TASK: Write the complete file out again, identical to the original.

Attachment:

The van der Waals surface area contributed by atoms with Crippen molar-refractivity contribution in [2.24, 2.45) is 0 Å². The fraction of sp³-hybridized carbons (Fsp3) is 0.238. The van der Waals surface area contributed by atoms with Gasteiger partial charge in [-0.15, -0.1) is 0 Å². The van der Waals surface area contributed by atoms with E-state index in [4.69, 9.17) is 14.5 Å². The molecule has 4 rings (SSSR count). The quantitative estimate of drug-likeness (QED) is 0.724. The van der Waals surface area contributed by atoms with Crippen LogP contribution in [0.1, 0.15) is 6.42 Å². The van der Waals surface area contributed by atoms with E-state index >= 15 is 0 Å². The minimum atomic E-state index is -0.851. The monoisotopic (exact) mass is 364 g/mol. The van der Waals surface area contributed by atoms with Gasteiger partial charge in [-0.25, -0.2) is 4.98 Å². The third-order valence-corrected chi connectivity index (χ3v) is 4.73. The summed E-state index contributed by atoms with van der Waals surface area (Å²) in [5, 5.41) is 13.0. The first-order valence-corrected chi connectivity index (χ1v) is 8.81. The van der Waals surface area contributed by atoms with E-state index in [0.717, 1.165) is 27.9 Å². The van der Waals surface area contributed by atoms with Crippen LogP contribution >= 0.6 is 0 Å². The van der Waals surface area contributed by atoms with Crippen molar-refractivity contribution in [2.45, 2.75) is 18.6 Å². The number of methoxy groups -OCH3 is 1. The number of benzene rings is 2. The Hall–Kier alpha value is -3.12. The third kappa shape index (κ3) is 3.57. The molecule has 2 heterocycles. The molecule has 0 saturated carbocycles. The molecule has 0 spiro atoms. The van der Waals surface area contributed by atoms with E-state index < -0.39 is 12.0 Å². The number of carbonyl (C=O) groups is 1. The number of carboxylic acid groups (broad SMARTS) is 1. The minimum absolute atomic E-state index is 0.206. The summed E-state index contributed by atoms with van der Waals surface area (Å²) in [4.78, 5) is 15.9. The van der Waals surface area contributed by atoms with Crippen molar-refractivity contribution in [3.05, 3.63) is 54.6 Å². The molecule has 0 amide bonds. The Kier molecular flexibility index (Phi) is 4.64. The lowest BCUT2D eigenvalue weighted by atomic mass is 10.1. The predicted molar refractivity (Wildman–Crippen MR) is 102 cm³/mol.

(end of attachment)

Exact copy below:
The van der Waals surface area contributed by atoms with Crippen molar-refractivity contribution in [2.24, 2.45) is 0 Å². The fraction of sp³-hybridized carbons (Fsp3) is 0.238. The van der Waals surface area contributed by atoms with Gasteiger partial charge in [-0.15, -0.1) is 0 Å². The van der Waals surface area contributed by atoms with E-state index in [4.69, 9.17) is 14.5 Å². The molecule has 4 rings (SSSR count). The quantitative estimate of drug-likeness (QED) is 0.724. The van der Waals surface area contributed by atoms with Crippen LogP contribution in [0.1, 0.15) is 6.42 Å². The van der Waals surface area contributed by atoms with E-state index >= 15 is 0 Å². The minimum atomic E-state index is -0.851. The monoisotopic (exact) mass is 364 g/mol. The van der Waals surface area contributed by atoms with Gasteiger partial charge in [-0.25, -0.2) is 4.98 Å². The third-order valence-corrected chi connectivity index (χ3v) is 4.73. The summed E-state index contributed by atoms with van der Waals surface area (Å²) in [5, 5.41) is 13.0. The first-order valence-corrected chi connectivity index (χ1v) is 8.81. The van der Waals surface area contributed by atoms with E-state index in [0.717, 1.165) is 27.9 Å². The van der Waals surface area contributed by atoms with Crippen LogP contribution >= 0.6 is 0 Å². The van der Waals surface area contributed by atoms with Crippen molar-refractivity contribution in [2.45, 2.75) is 18.6 Å². The number of methoxy groups -OCH3 is 1. The number of benzene rings is 2. The Hall–Kier alpha value is -3.12. The third kappa shape index (κ3) is 3.57. The molecule has 2 heterocycles. The molecule has 0 saturated carbocycles. The molecule has 0 spiro atoms. The van der Waals surface area contributed by atoms with E-state index < -0.39 is 12.0 Å². The number of carbonyl (C=O) groups is 1. The number of carboxylic acid groups (broad SMARTS) is 1. The minimum absolute atomic E-state index is 0.206. The summed E-state index contributed by atoms with van der Waals surface area (Å²) in [4.78, 5) is 15.9. The van der Waals surface area contributed by atoms with Crippen molar-refractivity contribution in [3.05, 3.63) is 54.6 Å². The molecule has 0 amide bonds. The Kier molecular flexibility index (Phi) is 4.64. The lowest BCUT2D eigenvalue weighted by atomic mass is 10.1. The predicted molar refractivity (Wildman–Crippen MR) is 102 cm³/mol.